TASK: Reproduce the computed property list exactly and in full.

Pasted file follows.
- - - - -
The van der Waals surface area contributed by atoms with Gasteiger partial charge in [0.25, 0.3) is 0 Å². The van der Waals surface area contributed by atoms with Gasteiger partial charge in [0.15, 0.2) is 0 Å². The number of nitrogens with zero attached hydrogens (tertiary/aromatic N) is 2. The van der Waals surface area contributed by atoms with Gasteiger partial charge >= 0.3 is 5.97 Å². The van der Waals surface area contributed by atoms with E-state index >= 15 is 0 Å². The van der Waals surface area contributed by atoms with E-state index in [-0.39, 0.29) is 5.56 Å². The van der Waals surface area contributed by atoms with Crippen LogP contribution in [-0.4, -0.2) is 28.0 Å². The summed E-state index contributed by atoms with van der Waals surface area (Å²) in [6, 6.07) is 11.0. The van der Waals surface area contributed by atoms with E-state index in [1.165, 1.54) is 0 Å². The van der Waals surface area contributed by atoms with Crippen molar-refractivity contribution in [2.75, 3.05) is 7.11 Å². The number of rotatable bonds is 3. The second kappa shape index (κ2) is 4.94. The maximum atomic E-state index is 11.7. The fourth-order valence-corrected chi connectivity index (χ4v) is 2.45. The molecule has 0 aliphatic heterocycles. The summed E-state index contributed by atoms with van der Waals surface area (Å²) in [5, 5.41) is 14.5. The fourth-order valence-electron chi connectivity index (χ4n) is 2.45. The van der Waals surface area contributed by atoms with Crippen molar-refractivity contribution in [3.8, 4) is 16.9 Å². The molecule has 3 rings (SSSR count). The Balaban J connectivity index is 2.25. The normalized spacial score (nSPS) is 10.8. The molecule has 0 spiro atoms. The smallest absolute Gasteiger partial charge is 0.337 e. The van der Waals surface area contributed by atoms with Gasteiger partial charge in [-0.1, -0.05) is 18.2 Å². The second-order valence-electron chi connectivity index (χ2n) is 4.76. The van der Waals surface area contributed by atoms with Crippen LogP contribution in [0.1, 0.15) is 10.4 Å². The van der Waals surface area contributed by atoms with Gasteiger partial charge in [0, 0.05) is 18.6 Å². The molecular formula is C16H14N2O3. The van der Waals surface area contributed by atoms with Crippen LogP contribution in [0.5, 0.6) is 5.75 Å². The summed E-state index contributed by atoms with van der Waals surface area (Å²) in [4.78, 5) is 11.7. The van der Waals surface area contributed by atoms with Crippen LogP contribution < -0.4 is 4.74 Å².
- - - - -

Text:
The van der Waals surface area contributed by atoms with Gasteiger partial charge in [0.25, 0.3) is 0 Å². The van der Waals surface area contributed by atoms with Gasteiger partial charge in [0.15, 0.2) is 0 Å². The number of nitrogens with zero attached hydrogens (tertiary/aromatic N) is 2. The van der Waals surface area contributed by atoms with Gasteiger partial charge >= 0.3 is 5.97 Å². The van der Waals surface area contributed by atoms with E-state index >= 15 is 0 Å². The van der Waals surface area contributed by atoms with E-state index in [-0.39, 0.29) is 5.56 Å². The van der Waals surface area contributed by atoms with Crippen LogP contribution in [-0.4, -0.2) is 28.0 Å². The summed E-state index contributed by atoms with van der Waals surface area (Å²) in [6, 6.07) is 11.0. The van der Waals surface area contributed by atoms with E-state index in [1.165, 1.54) is 0 Å². The van der Waals surface area contributed by atoms with Crippen molar-refractivity contribution in [2.75, 3.05) is 7.11 Å². The number of rotatable bonds is 3. The second kappa shape index (κ2) is 4.94. The maximum atomic E-state index is 11.7. The fourth-order valence-corrected chi connectivity index (χ4v) is 2.45. The molecule has 0 aliphatic heterocycles. The summed E-state index contributed by atoms with van der Waals surface area (Å²) in [5, 5.41) is 14.5. The fourth-order valence-electron chi connectivity index (χ4n) is 2.45. The van der Waals surface area contributed by atoms with Crippen molar-refractivity contribution in [3.8, 4) is 16.9 Å². The molecule has 3 rings (SSSR count). The Balaban J connectivity index is 2.25. The normalized spacial score (nSPS) is 10.8. The molecule has 0 spiro atoms. The smallest absolute Gasteiger partial charge is 0.337 e. The van der Waals surface area contributed by atoms with Gasteiger partial charge in [-0.1, -0.05) is 18.2 Å². The second-order valence-electron chi connectivity index (χ2n) is 4.76. The van der Waals surface area contributed by atoms with Crippen LogP contribution in [0.1, 0.15) is 10.4 Å². The van der Waals surface area contributed by atoms with Gasteiger partial charge in [0, 0.05) is 18.6 Å². The molecular formula is C16H14N2O3. The van der Waals surface area contributed by atoms with Crippen LogP contribution in [0.5, 0.6) is 5.75 Å². The summed E-state index contributed by atoms with van der Waals surface area (Å²) in [4.78, 5) is 11.7. The van der Waals surface area contributed by atoms with Crippen LogP contribution < -0.4 is 4.74 Å².